Do Tooth Fillings Hurt?

If a dentist observes the presence of decay, they may recommend a filling to ensure the tooth does not further deteriorate. Fillings may also be used to repair cracked or chipped front teeth. The actual procedure of getting a simple filling is not painful, and the most pain a patient should feel during the process is a pinch from the injection used to anesthetize the area surrounding the filling. The process of getting a filling may be as quick as 20 minutes from start to finish and the effect of the anesthetic will dissipate shortly after the procedure is complete. If a more extensive restoration is required, the dentist may recommend an inlay, onlay, dental crown, or veneer instead.

Most teeth fillings are placed using a dental resin. There are many resin color shades available to closely match the natural shade of the tooth and blend with the adjacent teeth. If the filling is done with proper attention to detail, it should be virtually indistinguishable from natural tooth structure, except when there is a contrast on a bitewing or panoramic x-ray. When placing a filling, the dentist will initially numb the area around the filling site. After the site is numb, the dentist will use the drill to remove the decayed tooth material and rinse the void in the tooth. An etching gel is used to prepare the surface for a filling and subsequently rinsed off. After the area is prepared for the filling, the dentist takes the resin of matching shade and places it over the void. The filling material is shaped and cured using an ultraviolet light. Excess filling material is drilled away and the tooth is shaped to resemble a natural tooth. Once the tooth is shaped, the patient will be asked to bite down on articulation paper to mark any areas of stress that may alter the patient’s chewing and overall bite. The additional excess material is drilled away and process of filling the cavity is complete.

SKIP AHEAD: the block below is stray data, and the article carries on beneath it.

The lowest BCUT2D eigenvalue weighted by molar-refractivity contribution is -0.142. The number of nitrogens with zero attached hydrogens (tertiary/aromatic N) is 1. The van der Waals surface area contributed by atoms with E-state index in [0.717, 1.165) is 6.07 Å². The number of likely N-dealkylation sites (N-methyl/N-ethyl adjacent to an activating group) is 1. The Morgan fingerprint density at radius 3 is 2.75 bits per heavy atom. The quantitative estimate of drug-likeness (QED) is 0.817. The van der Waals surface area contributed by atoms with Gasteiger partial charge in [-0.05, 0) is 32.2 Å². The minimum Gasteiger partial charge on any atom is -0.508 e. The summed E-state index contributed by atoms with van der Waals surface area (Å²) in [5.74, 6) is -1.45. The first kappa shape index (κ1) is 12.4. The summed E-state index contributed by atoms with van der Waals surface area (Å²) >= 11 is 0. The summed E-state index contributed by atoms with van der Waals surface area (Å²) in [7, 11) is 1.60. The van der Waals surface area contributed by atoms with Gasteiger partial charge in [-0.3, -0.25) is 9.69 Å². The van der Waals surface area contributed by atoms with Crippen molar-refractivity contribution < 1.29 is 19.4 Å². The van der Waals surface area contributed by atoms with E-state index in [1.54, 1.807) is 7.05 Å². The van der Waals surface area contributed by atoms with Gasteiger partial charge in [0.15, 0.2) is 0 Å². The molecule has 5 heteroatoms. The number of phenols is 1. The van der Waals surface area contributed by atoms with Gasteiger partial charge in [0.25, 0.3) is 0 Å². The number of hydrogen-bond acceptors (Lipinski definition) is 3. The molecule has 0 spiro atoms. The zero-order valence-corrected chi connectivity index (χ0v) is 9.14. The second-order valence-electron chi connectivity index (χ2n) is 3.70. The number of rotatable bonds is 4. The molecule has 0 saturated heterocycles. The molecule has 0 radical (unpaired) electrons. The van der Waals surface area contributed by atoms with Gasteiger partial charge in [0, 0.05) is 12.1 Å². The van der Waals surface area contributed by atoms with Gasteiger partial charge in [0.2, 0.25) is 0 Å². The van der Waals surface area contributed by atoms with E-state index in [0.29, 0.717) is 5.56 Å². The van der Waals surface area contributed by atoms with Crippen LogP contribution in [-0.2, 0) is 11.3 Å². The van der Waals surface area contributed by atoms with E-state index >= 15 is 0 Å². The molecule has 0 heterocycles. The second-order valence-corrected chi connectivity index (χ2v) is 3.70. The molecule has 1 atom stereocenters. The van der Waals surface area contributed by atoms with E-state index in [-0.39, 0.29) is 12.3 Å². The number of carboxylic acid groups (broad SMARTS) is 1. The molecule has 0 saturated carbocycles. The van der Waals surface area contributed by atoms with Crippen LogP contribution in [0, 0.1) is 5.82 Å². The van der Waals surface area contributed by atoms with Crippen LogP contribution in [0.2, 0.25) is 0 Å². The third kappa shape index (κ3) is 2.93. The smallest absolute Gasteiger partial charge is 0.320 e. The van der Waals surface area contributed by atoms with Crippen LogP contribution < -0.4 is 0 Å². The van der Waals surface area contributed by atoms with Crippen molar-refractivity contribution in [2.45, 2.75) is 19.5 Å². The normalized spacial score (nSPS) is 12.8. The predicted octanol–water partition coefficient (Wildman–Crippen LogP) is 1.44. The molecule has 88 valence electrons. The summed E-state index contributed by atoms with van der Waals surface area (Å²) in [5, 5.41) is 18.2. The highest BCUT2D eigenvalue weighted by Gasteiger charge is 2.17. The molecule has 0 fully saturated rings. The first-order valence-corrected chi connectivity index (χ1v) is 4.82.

Since there are no nerves in the enamel of a tooth, it is unlikely that the patient will feel any increased pain or sensitivity during the earliest stages of a cavity. As the cavity progresses towards the dentin and pulp of a tooth, they are likely to feel more teeth sensitivity. Dentists can easily identify cavities during a routine dental examination by reviewing dental x-rays and inserting a probe around suspicious areas. If a cavity is not treated in the earlier stages, the patient is likely to feel a great deal of pain in the future as the tooth further decays. It may even be necessary to perform a root canal to restore a severely decayed tooth. A root canal is a much more expensive and complex procedure compared to a simple filling, so that underscores the importance of routine dental examinations along with early detection and treatment of tooth decay.